News of natural disasters is now reported from all corners of the globe. As we watch in fearful compassion for stricken families with fallen homes or workers stranded in crumbled buildings, we can only hope that such will not put our families in the same scene. We should not however, eliminate the probability that there is such a possibility.
Are we ready for these disasters should we come face to face with nature’s wrath? Do we know what to do? Do our children know where to go when we are not with them? …who to call and what instructions have we provided to them, and what have you planned for them to follow? If you have not done so, I hope this article will nudge you to start prepping for a kit to grab in the middle of the night (or day) when you need it most.
What types of disasters come to shove and jolt our lives, anyway? Floods or tsunamis, thunderstorms, earthquakes, volcanic eruptions, landslides, avalanches are just some of the natural disasters that we may face. The incidental disastrous effects from these natural tragedies like fire, bio/chemical threats, hazardous material leak incidents, power outage that leave our ATM cards useless and our cars immobile when we run out of gas. How do they call or communicate when the cell phones don’t work. How to prepare, and how do we act, is what this is about.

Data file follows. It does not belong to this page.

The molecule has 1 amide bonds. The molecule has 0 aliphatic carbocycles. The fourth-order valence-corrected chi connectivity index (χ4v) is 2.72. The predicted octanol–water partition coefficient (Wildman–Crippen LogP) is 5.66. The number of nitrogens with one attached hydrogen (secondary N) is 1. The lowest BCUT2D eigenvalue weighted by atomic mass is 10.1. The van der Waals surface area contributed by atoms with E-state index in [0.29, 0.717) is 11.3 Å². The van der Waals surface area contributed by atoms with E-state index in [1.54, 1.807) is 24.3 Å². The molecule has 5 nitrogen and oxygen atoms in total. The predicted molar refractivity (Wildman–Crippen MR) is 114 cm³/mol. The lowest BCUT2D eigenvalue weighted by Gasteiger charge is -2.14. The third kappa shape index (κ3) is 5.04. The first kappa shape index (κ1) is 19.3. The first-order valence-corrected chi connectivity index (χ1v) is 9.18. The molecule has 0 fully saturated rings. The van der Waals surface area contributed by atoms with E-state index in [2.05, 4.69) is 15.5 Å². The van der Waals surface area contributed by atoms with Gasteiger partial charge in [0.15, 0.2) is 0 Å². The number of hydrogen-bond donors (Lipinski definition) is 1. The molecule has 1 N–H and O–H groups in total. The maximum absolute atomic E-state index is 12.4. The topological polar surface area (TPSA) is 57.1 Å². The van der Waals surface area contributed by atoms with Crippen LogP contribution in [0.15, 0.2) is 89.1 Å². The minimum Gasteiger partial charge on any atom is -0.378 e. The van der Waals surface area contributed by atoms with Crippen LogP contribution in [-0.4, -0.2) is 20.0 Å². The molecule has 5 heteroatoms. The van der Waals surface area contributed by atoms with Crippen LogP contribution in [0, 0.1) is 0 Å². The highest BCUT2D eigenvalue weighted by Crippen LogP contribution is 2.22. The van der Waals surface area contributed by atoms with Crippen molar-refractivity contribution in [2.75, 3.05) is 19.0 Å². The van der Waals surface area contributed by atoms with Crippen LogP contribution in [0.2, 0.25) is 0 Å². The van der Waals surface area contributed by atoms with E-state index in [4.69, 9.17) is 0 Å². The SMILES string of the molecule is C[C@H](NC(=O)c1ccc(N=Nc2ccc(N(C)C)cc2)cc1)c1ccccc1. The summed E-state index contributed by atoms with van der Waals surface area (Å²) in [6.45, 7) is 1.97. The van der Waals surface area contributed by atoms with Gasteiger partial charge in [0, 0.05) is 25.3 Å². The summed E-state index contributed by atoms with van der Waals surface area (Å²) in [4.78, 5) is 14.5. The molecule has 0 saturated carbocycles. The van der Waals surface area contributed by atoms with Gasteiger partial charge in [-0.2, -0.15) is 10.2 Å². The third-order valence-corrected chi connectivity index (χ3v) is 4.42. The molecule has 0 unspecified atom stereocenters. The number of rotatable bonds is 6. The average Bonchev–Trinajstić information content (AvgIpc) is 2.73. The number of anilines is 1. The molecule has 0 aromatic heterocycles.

Allow me to share some tips that might be of good use: make a list of phone numbers of close friends and family for each of your household members to put in their wallets (the cell phones may run out of batteries). Prepare one small kit for your children with the usual emergency necessities like a small flashlight, non perishable food bar, first aid, but add a “whistle” as this may save their lives if trapped somewhere. Gather the family one night a month to brainstorm about emergency situations and encourage them to suggest what can be done so that you will have an idea ‘where’ they may go to be able to help you realize how they will react on such situations when faced with it. Discuss one calamity or tragedy each session because each calamity will definitely need a different course of action.
Dialing 911 is always the best, but if the whole town will be in distress, a plan B and C will be as useful. By your landline phones, make sure you have the city’s “Emergency Management” phone numbers, the police and fire department too. Have a common “Family check-in Contact Number” as well – some relatives out of state maybe – or not affected with the same calamity. Have an agreed meeting place – like the ‘city-advised’ relief center location.
Here in California, we anticipate one or more major earthquakes. In the North, in the Bay area alone, we dare not forget the 1906 San Francisco earthquake which brought about 3,000 deaths, 225 homeless and 28,000 buildings down to the ground with tremors and fire that literally consumed the aspirations of quake victims’ future and the ‘Golden Gate’ promises. How lucky are we now – that we can be prepared and could possibly save our young children and our future grandbabies if we just drop what we are doing right now, to think about ‘how to prepare for the adversity’.